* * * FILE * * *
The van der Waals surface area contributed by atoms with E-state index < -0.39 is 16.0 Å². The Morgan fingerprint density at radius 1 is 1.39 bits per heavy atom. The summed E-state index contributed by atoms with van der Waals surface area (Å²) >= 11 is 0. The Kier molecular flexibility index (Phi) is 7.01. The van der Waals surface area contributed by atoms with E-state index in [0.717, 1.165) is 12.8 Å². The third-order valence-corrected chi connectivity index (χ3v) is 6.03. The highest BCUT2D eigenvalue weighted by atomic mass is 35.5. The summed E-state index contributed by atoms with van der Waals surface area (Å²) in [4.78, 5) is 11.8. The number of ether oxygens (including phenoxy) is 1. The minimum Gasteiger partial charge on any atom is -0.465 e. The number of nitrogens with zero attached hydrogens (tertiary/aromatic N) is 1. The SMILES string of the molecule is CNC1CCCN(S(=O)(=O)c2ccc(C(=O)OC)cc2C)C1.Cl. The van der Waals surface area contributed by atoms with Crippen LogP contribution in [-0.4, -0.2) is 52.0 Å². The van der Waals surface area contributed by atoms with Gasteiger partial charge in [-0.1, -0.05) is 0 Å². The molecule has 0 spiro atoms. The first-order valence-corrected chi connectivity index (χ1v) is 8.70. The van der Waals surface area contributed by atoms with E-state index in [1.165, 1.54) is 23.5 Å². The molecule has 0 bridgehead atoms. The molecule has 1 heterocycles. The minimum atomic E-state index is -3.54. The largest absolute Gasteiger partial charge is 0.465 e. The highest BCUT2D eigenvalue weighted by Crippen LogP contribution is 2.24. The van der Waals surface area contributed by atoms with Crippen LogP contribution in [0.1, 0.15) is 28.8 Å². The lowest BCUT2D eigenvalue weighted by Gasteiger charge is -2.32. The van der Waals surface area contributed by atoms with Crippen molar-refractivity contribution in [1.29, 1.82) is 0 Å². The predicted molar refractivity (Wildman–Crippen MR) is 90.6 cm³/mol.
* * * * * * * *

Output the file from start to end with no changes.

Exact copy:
The van der Waals surface area contributed by atoms with E-state index < -0.39 is 16.0 Å². The Morgan fingerprint density at radius 1 is 1.39 bits per heavy atom. The summed E-state index contributed by atoms with van der Waals surface area (Å²) >= 11 is 0. The Kier molecular flexibility index (Phi) is 7.01. The van der Waals surface area contributed by atoms with E-state index in [0.717, 1.165) is 12.8 Å². The third-order valence-corrected chi connectivity index (χ3v) is 6.03. The highest BCUT2D eigenvalue weighted by atomic mass is 35.5. The summed E-state index contributed by atoms with van der Waals surface area (Å²) in [4.78, 5) is 11.8. The number of ether oxygens (including phenoxy) is 1. The minimum Gasteiger partial charge on any atom is -0.465 e. The number of nitrogens with zero attached hydrogens (tertiary/aromatic N) is 1. The SMILES string of the molecule is CNC1CCCN(S(=O)(=O)c2ccc(C(=O)OC)cc2C)C1.Cl. The van der Waals surface area contributed by atoms with Crippen LogP contribution in [-0.4, -0.2) is 52.0 Å². The van der Waals surface area contributed by atoms with Gasteiger partial charge in [-0.1, -0.05) is 0 Å². The molecule has 0 spiro atoms. The first-order valence-corrected chi connectivity index (χ1v) is 8.70. The van der Waals surface area contributed by atoms with E-state index in [1.165, 1.54) is 23.5 Å². The molecule has 0 bridgehead atoms. The molecule has 1 heterocycles. The minimum atomic E-state index is -3.54. The largest absolute Gasteiger partial charge is 0.465 e. The highest BCUT2D eigenvalue weighted by Crippen LogP contribution is 2.24. The van der Waals surface area contributed by atoms with Crippen LogP contribution in [0.1, 0.15) is 28.8 Å². The lowest BCUT2D eigenvalue weighted by Gasteiger charge is -2.32. The van der Waals surface area contributed by atoms with Crippen molar-refractivity contribution in [1.29, 1.82) is 0 Å². The predicted molar refractivity (Wildman–Crippen MR) is 90.6 cm³/mol.